A third major area in which our proposed research program can make a substantial contribution is the field of statistical information, There are a number of very significant gaps in our present body of housing data. My attention has frequently been drawn to these deficiencies and to the way in which this lack of precise and complete information hampers the formulation of sound business and public policy.

Before leaving the subject of research, I want to emphasize the point that while, in finding solutions to the whole housing problem, leadership must be supplied by the Housing and Home Finance Agency, that Agency cannot by any means undertake the entire task. The fact-finding problems are too broad and too many, and we must bear in mind that what we are seeking are answers to our problems, rather than exclusive credit for finding them. That is why in the research title itself the Administrator is called upon to utilize to the fullest extent feasible the research facilities of other Government departments, and to consult with and advise those departments concerning ways and means through which their facilities could contribute additional service.

Mr. Rains. Mr. Foley, in that particular title, is it envisioned to require the adoption of national building codes?

Mr. FOLEY. To require the adoption !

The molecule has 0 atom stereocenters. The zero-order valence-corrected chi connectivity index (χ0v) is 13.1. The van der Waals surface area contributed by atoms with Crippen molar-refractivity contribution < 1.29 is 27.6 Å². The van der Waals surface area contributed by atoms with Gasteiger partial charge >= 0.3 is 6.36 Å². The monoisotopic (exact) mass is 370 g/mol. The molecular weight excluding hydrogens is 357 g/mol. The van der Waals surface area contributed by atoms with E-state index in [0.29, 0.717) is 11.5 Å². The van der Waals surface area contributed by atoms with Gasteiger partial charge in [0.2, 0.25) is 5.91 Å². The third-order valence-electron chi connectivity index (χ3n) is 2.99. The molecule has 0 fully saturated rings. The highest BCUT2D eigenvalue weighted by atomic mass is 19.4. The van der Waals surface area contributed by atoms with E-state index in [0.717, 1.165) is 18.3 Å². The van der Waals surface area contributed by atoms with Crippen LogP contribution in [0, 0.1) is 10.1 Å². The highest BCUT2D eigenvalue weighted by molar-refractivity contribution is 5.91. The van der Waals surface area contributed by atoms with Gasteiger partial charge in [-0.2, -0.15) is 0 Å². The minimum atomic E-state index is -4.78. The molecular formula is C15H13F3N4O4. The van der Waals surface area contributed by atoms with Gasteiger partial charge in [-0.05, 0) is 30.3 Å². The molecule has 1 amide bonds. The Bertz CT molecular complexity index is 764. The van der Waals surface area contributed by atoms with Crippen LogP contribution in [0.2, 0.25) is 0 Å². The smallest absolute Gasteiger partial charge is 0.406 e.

Mr. Rains. Yes.

Mr. FOLEY. There is no authority contained in this bill or anywhere else, that I know of, for the Federal agency to require the adoption of a standardized or uniform code. The authority we already have under legislation passed in the last Congress with respect to code problems is to conduct the research necessary to the development of standard codes and standard practices of administration and to promote and encourage their adoption.

Mr. Rains. There would be no reason for trying to adopt a fixed code for all sections of the country and there is no such intention in this bill?

Mr. FOLEY. Nothing in this bill would require or enforce the adoption of a code.

Mr. RAINS. Very well.


Mr. FOLEY. Title IV of the bill would establish a program of finan, cial aid for farm housing through the Secretary of Agriculture and the Farmers Home Administration.